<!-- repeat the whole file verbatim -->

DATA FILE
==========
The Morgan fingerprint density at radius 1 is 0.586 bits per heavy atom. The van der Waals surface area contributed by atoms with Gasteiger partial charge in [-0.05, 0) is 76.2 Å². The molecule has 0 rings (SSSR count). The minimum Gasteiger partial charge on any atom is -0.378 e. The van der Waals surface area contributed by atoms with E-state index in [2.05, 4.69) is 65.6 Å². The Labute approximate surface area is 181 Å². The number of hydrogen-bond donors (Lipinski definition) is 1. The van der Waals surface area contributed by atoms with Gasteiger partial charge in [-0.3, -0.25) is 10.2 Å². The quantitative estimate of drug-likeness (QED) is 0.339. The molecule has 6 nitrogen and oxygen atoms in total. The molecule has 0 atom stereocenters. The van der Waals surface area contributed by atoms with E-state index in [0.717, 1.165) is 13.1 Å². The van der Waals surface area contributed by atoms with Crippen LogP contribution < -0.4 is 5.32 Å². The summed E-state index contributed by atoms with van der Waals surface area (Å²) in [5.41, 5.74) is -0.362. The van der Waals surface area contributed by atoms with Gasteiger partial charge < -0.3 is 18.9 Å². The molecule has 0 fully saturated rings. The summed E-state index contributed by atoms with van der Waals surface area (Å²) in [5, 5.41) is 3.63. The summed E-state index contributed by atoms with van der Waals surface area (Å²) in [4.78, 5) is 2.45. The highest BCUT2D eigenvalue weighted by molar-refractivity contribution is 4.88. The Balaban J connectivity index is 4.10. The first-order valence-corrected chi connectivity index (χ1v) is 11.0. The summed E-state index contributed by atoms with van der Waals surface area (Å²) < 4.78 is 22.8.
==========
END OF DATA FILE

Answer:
The Morgan fingerprint density at radius 1 is 0.586 bits per heavy atom. The van der Waals surface area contributed by atoms with Gasteiger partial charge in [-0.05, 0) is 76.2 Å². The molecule has 0 rings (SSSR count). The minimum Gasteiger partial charge on any atom is -0.378 e. The van der Waals surface area contributed by atoms with E-state index in [2.05, 4.69) is 65.6 Å². The Labute approximate surface area is 181 Å². The number of hydrogen-bond donors (Lipinski definition) is 1. The van der Waals surface area contributed by atoms with Gasteiger partial charge in [-0.3, -0.25) is 10.2 Å². The quantitative estimate of drug-likeness (QED) is 0.339. The molecule has 6 nitrogen and oxygen atoms in total. The molecule has 0 atom stereocenters. The van der Waals surface area contributed by atoms with E-state index in [0.717, 1.165) is 13.1 Å². The van der Waals surface area contributed by atoms with Crippen LogP contribution < -0.4 is 5.32 Å². The summed E-state index contributed by atoms with van der Waals surface area (Å²) in [5.41, 5.74) is -0.362. The van der Waals surface area contributed by atoms with Gasteiger partial charge < -0.3 is 18.9 Å². The molecule has 0 fully saturated rings. The summed E-state index contributed by atoms with van der Waals surface area (Å²) in [5, 5.41) is 3.63. The summed E-state index contributed by atoms with van der Waals surface area (Å²) in [4.78, 5) is 2.45. The highest BCUT2D eigenvalue weighted by molar-refractivity contribution is 4.88. The Balaban J connectivity index is 4.10. The first-order valence-corrected chi connectivity index (χ1v) is 11.0. The summed E-state index contributed by atoms with van der Waals surface area (Å²) < 4.78 is 22.8.